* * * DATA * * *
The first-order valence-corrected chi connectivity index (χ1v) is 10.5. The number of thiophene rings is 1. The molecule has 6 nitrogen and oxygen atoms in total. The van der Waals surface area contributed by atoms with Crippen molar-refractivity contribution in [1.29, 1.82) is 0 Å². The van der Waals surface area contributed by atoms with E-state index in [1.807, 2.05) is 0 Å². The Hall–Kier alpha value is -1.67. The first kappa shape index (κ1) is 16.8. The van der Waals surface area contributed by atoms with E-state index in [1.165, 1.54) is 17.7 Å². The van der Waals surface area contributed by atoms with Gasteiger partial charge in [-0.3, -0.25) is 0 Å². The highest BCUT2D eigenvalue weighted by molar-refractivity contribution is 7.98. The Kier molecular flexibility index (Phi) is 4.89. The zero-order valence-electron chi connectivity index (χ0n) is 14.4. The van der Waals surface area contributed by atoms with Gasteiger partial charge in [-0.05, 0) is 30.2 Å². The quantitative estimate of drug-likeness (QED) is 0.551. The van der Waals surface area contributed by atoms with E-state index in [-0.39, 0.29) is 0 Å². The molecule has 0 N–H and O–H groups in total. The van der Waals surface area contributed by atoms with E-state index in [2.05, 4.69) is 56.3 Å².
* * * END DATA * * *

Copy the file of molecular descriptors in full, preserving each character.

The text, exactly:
The first-order valence-corrected chi connectivity index (χ1v) is 10.5. The number of thiophene rings is 1. The molecule has 6 nitrogen and oxygen atoms in total. The van der Waals surface area contributed by atoms with Crippen molar-refractivity contribution in [1.29, 1.82) is 0 Å². The van der Waals surface area contributed by atoms with E-state index in [1.807, 2.05) is 0 Å². The Hall–Kier alpha value is -1.67. The first kappa shape index (κ1) is 16.8. The van der Waals surface area contributed by atoms with E-state index in [1.165, 1.54) is 17.7 Å². The van der Waals surface area contributed by atoms with Gasteiger partial charge in [-0.3, -0.25) is 0 Å². The highest BCUT2D eigenvalue weighted by molar-refractivity contribution is 7.98. The Kier molecular flexibility index (Phi) is 4.89. The zero-order valence-electron chi connectivity index (χ0n) is 14.4. The van der Waals surface area contributed by atoms with Gasteiger partial charge in [-0.05, 0) is 30.2 Å². The quantitative estimate of drug-likeness (QED) is 0.551. The van der Waals surface area contributed by atoms with E-state index in [-0.39, 0.29) is 0 Å². The molecule has 0 N–H and O–H groups in total. The van der Waals surface area contributed by atoms with E-state index in [2.05, 4.69) is 56.3 Å².